Annuities

The Regulation You Need to Be Talking About


Annuities

Recent news indicates a new U.S. Department of Labor rule will be set forth in the fall of 2019. But don’t be distracted. There’s another piece of legislation that needs your attention.

Pending tax reform, which will likely be addressed when Congress reconvenes in January, puts several tax benefits in question for retirees and their beneficiaries. And, some are critically important in the transfer of wealth.

 

The Great Tax Transfer

It’s estimated that trillions of dollars of wealth will pass to the next generation over the next two decades. It will come to the surprise of many beneficiaries, however, that most of their money will be taxed.

One of the changes that the Retirement Enhancement and Savings Act addresses is the ability to stretch qualified accounts at death of an IRA owner. It would limit the amount to just $450,000. Everything else would have to be received as a lump sum or within five years of the death of the IRA owner. This places a significant amount of tax due at the time of death.

As I travel around the country, I sense that the increased federal gift and estate tax exemption limits have lulled planners and their clients from looking at the income tax payable at transfer. That’s dangerous – they could be dropping an income tax bomb on their beneficiaries.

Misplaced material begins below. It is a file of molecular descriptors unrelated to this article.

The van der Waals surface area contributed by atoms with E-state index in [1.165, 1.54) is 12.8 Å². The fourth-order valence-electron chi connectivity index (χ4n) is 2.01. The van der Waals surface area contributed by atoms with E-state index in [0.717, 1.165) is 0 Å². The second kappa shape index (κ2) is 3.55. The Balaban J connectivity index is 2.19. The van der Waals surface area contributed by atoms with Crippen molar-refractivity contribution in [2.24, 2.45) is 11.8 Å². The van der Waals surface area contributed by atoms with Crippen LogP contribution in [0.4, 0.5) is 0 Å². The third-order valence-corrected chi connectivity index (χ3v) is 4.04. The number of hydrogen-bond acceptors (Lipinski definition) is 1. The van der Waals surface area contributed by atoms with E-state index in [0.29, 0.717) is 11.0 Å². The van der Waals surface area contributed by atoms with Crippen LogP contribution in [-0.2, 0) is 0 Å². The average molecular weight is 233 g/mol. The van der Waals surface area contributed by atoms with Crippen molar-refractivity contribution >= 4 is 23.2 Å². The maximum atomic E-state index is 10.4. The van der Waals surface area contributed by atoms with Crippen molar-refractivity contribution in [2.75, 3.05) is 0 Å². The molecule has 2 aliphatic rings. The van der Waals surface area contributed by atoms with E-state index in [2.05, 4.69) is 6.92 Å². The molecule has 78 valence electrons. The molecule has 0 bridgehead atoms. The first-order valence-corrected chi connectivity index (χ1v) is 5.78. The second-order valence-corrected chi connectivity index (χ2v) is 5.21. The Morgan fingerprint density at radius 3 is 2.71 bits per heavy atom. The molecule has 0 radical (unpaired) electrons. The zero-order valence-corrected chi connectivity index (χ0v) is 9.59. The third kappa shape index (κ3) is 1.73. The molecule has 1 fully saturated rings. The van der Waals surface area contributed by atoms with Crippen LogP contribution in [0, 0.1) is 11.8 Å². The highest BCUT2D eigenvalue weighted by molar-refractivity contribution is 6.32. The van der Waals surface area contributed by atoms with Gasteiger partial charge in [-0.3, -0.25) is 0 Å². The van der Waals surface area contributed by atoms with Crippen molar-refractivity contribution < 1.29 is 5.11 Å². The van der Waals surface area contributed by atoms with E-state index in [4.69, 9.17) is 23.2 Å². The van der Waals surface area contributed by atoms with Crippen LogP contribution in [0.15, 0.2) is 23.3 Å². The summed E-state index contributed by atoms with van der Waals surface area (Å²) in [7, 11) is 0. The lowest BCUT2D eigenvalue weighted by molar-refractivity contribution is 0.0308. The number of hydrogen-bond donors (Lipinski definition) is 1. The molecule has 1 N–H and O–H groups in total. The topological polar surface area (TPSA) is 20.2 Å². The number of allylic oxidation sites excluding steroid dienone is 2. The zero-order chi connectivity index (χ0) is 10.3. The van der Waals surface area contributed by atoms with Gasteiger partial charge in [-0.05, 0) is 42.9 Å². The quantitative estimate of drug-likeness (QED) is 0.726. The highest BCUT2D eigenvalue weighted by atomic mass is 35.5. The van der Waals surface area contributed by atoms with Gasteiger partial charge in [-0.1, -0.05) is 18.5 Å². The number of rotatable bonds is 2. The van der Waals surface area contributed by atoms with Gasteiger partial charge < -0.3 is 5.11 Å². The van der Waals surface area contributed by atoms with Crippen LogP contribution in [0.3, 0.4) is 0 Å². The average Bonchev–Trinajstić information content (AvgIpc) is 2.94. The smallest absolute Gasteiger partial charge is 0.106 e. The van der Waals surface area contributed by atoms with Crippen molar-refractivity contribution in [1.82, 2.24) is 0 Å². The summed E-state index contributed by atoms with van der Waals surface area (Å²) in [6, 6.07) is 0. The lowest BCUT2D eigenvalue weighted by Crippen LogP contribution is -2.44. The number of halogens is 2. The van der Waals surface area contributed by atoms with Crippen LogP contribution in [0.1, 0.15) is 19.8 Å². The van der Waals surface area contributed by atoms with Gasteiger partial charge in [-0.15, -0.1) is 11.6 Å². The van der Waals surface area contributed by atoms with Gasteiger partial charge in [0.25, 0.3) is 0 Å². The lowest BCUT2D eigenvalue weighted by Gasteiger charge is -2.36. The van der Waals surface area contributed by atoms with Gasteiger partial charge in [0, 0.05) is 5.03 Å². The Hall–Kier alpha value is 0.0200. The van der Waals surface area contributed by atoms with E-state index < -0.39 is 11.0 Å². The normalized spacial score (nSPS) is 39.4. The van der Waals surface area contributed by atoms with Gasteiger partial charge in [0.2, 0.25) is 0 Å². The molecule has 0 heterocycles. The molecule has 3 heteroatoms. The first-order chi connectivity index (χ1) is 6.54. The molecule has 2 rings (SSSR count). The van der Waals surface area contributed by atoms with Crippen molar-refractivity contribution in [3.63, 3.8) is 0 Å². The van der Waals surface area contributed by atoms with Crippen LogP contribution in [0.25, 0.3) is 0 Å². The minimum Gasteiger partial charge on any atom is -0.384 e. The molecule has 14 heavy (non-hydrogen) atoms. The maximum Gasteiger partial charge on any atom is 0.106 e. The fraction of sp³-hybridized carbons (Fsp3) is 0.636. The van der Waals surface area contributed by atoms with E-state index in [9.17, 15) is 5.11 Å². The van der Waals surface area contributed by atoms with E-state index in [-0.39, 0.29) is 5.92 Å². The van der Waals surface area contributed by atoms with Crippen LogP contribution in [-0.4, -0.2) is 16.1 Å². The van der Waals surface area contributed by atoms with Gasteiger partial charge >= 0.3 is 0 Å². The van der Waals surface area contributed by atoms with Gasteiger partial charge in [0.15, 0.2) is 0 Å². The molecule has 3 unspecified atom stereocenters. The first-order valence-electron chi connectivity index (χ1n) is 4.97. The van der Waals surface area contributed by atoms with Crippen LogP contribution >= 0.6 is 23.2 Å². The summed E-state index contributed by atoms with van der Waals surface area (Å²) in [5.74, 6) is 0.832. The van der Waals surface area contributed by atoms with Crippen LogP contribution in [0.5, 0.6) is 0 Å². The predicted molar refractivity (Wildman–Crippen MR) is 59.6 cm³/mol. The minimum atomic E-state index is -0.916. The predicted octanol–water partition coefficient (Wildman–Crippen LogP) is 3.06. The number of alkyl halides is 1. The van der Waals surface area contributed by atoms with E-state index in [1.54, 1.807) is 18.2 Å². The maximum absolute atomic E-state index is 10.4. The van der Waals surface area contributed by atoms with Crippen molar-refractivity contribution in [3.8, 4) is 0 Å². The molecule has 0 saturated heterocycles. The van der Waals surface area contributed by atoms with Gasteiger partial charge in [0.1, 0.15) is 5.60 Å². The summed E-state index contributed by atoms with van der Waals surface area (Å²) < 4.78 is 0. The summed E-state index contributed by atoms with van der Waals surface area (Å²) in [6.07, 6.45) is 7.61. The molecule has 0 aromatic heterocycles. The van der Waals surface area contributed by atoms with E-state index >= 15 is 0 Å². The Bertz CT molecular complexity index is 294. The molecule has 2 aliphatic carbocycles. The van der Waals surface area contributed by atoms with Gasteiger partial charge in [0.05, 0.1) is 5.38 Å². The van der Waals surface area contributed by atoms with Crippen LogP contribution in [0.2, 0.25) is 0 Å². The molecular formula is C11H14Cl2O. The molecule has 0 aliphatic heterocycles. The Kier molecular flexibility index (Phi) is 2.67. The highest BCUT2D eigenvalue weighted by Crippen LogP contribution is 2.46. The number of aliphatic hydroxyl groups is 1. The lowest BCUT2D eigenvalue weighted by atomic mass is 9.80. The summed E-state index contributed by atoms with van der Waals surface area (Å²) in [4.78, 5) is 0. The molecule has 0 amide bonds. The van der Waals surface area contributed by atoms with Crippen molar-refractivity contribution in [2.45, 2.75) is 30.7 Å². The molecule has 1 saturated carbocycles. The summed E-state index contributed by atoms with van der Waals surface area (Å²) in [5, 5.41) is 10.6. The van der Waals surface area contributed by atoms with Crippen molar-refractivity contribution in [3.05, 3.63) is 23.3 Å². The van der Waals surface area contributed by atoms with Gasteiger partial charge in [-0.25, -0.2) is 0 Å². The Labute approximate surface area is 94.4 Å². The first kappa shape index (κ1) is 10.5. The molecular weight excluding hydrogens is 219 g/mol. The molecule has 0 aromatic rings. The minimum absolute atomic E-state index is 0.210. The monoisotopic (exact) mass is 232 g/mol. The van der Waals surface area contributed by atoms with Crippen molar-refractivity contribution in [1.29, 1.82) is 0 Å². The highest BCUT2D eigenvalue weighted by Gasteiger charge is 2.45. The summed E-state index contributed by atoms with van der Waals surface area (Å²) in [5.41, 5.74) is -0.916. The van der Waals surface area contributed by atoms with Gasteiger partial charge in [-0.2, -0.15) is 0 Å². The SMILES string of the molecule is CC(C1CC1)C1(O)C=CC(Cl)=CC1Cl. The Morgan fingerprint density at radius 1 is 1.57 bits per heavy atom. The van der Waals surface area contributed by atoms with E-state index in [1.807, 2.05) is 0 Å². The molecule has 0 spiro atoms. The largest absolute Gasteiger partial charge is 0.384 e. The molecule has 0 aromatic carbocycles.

Defusing the Bomb

Like any obstacle, legislation can become an opportunity for the financial services community. There are several ways that you can position your clients – and their beneficiaries – to win, regardless of what happens in Congress.

  • With the lower tax rates introduced by the Tax Cut and Jobs Act of 2018, it benefits the client to convert qualified accounts to Roth IRAs. This allows the client to have tax-free income for retirement. At death, the proceeds are disbursed tax-free to beneficiaries as well.
  • The embedded gains in nonqualified annuities are treated as taxable distributions, and they are generally taxed on a last in, last out (LIFO) basis. This creates a great opportunity to take advantage of innovative income riders that allow the exclusion ratio to be used for tax purposes. More importantly, it allows the beneficiary to access the cost basis first at the death of the current annuity holder. That puts the beneficiary in control – not the IRS.
  • Finally, it’s always a great time to discuss the importance of life insurance with large IRA holders. It remains the most tax-efficient method to transfer wealth.

 

So, the government is likely to continue regulating the way we interact with our clients. But Congress is likely to have a larger impact due to the tax consequences on our income strategies. Focus on creating income that is efficient for both clients and their beneficiaries.

 

Winning Strategy

Don’t let the DOL distract you. Pay attention to regulation that can impact your clients’ future.

 

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About the Author